Rights of the duke
Should there be no Duke of Cornwall at any time, the income of the Duchy goes to the Crown. The Duchy includes over 570 square kilometres of land, more than half of which lies in Devon. The Duke also has some rights over the territory of Cornwall, the county, and for this and other reasons there is debate as to the constitutional status of Cornwall. The High Sheriff of Cornwall is appointed by the Duke, not the monarch, in contrast to the other counties of England and Wales. The Duke has the right to the estates of all those who die without named heirs (bona vacantia) in the whole of Cornwall. A sturgeon caught in Cornwall is ceremonially offered to the Duke. The Duke has right of wreck on all ships wrecked on Cornish shores. In 2003, the Duchy earned £9,943,000, a sum that was exempt from income tax, though the Prince of Wales chose to pay the tax voluntarily. Since the passing into law of the Sovereign Grant Act 2011, revenues of the Duchy of Cornwall pass to the heir to the throne, regardless of whether that heir is the Duke of Cornwall. In the event that the heir is a minor, 10% of the revenues pass to the heir, with the balance passing to the Crown.
The Arms of the Duke of Cornwall are "sable fifteen bezants Or", that is, a black field bearing fifteen gold discs, representing coins. A small shield bearing these arms appears on the Prince of Wales' heraldic achievement, below the main shield. This symbol is also used by Cornwall Council to represent Cornwall. These arms were adopted late in the 15th century and are often surmounted by a Prince of Wales coronet, four crosses patée and four fleurs-de-lis with an arch. Supporters are not always used, though the Cornish Red-billed Chough and ostrich feathers are sometimes found. Rather than the motto used by the Prince of Wales (i.e., Ich Dien, German for "I serve"), the Duke of Cornwall's Coat of Arms uses the motto "Houmout" (meaning "honour" or "high-spirited"), derived from the Black Prince. The banner of the Duchy of Cornwall is simplified, showing the fifteen gold bezants on a black field.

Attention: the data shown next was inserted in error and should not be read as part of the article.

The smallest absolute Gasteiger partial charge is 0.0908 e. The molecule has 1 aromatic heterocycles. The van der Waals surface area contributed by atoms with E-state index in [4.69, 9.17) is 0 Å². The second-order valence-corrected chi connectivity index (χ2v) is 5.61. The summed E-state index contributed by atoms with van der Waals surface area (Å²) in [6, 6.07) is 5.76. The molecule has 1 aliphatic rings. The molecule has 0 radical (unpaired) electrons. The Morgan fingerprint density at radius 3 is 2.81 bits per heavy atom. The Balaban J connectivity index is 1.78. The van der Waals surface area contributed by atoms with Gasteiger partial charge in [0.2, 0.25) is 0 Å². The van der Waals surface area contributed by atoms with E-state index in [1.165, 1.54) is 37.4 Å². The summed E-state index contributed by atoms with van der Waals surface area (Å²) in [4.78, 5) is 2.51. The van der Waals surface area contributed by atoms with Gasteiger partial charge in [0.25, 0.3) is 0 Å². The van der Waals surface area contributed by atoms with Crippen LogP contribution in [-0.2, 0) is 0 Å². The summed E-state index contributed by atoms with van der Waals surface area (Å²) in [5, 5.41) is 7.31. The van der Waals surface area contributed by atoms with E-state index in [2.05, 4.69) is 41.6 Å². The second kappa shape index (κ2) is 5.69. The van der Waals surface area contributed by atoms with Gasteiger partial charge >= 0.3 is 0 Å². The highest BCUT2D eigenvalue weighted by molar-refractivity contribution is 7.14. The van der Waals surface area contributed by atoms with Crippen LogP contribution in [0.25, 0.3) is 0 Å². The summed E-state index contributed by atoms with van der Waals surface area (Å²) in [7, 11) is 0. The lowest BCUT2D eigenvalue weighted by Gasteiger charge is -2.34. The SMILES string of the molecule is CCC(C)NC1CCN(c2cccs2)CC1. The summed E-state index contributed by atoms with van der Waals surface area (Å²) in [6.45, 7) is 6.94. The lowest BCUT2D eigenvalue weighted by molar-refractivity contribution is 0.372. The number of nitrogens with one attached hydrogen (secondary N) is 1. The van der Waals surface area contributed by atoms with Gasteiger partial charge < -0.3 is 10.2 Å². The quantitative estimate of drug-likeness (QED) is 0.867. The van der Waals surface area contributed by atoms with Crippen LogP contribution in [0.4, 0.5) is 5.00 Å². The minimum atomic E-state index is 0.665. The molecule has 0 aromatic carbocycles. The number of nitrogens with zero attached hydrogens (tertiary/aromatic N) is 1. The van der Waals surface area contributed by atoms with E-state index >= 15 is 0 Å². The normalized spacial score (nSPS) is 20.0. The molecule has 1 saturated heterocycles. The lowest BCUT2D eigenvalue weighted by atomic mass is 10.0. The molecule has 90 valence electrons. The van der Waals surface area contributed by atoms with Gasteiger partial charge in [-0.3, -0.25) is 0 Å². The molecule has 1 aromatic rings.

Dukes of Cornwall, 1337 creation
All Dukes of Cornwall who have been the eldest living son of the sovereign are generally considered to have held the same creation of the duchy. The following is a table of these Dukes of Cornwall, with the processes by which they became duke and by which they ceased to hold the title:
|Duke of Cornwall||Parent||From||To||Other title held while Duke|
|Edward of Woodstock, "The Black Prince"||Edward III||1337 (Parliament)||1376 (death)||Prince of Wales (1343), Prince of Aquitaine (1362–1372), Earl of Chester (1333)|
|Henry of Monmouth||Henry IV||1399 (Parliament)||1413 (acceded as Henry V)||Prince of Wales and Earl of Chester (1399), Duke of Aquitaine (1390), Duke of Lancaster (1399)|
|Henry||Henry V||1421 (birth)||1422 (acceded as Henry VI)||Duke of Aquitaine (1390)|
|Edward of Westminster||Henry VI||1453 (birth)||1471 (death)||Prince of Wales and Earl of Chester (1454)|
|Edward Plantagenet, Prince of Wales||Edward IV||1470 (charter)||1483 (acceded as Edward V)||Prince of Wales and Earl of Chester (1471), Earl of March (1479), Earl of Pembroke (1479)|
|Edward of Middleham, 1st Earl of Salisbury||Richard III||1483 (father's accession)||1484 (death)||Prince of Wales and Earl of Chester (1483), Earl of Salisbury (1478)|
|Arthur Tudor||Henry VII||1486 (birth)||1502 (death)||Prince of Wales and Earl of Chester (1489)|
|Henry Tudor, 1st Duke of York||Henry VII||1502 (death of brother Arthur)||1509 (acceded as Henry VIII)||Prince of Wales and Earl of Chester (1504), Duke of York (1494–1504)|
|Henry||Henry VIII||1511 (birth)||1511 (death)|
|Henry||Henry VIII||1514 (birth)||1514 (death)|
|Edward Tudor||Henry VIII||1537 (birth)||1547 (acceded as Edward VI)||Prince of Wales and Earl of Chester (1537)|
|Henry Frederick||James I||1603 (father's accession)||1612 (death)||Prince of Wales and Earl of Chester (1610), Duke of Rothesay, Earl of Carrick and Baron Renfrew (1469), Lord of the Isles (1540), Prince and Great Steward of Scotland (1469) (The italicised henceforth "Duke of Rothesay, etc (1469 & 1540)")|